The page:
The world’s top labor leaders are urging the world’s top government leaders to make the global unemployment crisis the No. l priority on their agenda.
It is imperative, the labor leaders insist, that the government leaders turn their G20 summit next week into a jobs summit. “As regards unemployment, the worst is still to come,” says labor’s Pittsburgh Declaration, after the city in which the summit will be held September 24-25.
In releasing the 14-page declaration on September 16, Gus Ryder, general secretary of the International Trade Union Confederation (ITUC), said: “Governments must do much more to arrest the plunge in jobs.”
Although the G20 summit is a meeting of governments, about 50 union leaders from every continent will be in Pittsburgh to lobby their government officials on the urgency of the unemployment crisis.
According to the OECD, the number of jobless people is likely to reach 57,000,000 people this year in its 30 member-countries. Counting the whole world, 200,000,000 may be pushed into extreme poverty this year.
And yet a New York Times headline announced on September 5, “In Unemployment Report, Signs of a Jobless Recovery,” juxtaposing two opposing trends: a continuing decline in employment and a seeming improvement in some sectors of the economy.
“Many experts,” the Times explained, “envision a jobless recovery, in which the economy grows and job losses persist.”
Whatever the future holds, there’s something we should get straight right now. A jobless recovery is a contradiction in terms. It is an oxymoron. Failure to recognize it as such prolongs a dangerous delusion about the economy: that it can work fairly well even when unprecedented millions of men and women are without work.That delusion reinforces policymaking that concentrates on improving financial markets, to the exclusion of the labor market. How much confidence can we place in an economy whose growth is unconnected with work when so much work is left undone?
‘Inequality’ identified as the root of global crisis
While the Pittsburgh Declaration has a long inventory of specific reforms to be adopted, it also calls on world leaders to “build a new model for a balanced economy,” for this fundamental reason:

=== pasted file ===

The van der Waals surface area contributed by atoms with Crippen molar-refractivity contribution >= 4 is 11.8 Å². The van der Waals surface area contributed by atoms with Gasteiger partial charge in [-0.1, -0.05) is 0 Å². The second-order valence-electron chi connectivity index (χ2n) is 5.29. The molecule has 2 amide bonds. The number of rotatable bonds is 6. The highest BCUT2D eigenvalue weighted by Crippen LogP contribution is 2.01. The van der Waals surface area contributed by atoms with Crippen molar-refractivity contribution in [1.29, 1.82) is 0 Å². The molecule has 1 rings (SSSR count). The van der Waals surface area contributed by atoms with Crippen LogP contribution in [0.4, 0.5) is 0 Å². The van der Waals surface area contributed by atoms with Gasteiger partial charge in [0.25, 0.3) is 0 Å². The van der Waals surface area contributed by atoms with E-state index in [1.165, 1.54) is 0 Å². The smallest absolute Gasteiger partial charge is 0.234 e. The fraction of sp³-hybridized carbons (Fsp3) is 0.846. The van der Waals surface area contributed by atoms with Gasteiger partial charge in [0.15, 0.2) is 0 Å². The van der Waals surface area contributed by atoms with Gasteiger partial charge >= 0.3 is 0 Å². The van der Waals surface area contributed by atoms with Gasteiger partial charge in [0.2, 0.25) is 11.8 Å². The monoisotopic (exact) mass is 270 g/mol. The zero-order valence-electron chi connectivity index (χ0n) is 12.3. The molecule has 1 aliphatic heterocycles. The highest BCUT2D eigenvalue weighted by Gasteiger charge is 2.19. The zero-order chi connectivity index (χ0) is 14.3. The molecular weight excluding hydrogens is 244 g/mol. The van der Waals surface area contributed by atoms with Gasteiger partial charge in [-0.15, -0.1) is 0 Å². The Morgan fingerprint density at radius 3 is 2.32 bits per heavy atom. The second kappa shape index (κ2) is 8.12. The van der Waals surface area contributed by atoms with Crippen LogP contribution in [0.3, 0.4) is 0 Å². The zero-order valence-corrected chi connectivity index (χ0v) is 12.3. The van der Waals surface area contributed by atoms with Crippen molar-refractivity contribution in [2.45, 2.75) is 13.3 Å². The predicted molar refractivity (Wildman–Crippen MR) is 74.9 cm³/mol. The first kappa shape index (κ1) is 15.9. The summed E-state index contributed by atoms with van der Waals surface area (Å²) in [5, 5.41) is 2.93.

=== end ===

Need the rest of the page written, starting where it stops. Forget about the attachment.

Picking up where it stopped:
“It [the new model] must bring to an end the policies that have generated massive inequality between and within nations over the past two decades and that are the root causes of the current global crisis. A fairer redistribution of wealth is the only sustainable route out of this crisis – and the only way to restore the trust of working people in their economic and financial systems.”
To build a new model requires leaders to “muster the political will to break with the policies of the past so as to ensure that there is no return to ‘business as usual’.”
More specifically, it requires them to “turn away” from a model they embraced at the London G20 summit early this year when they endorsed the current model of “an open world economy based on market principles.”
However, the Declaration adds, workers and unions “have no confidence that this time governments and bankers will get it right.” To get it right, “it is essential that the voices of working people in developed, emerging, and developing countries are heard in the G20’s discussions.”
The G20 does heed the advice of bankers and their organizations. When will the G20 start listening to the voices of workers and their organizations?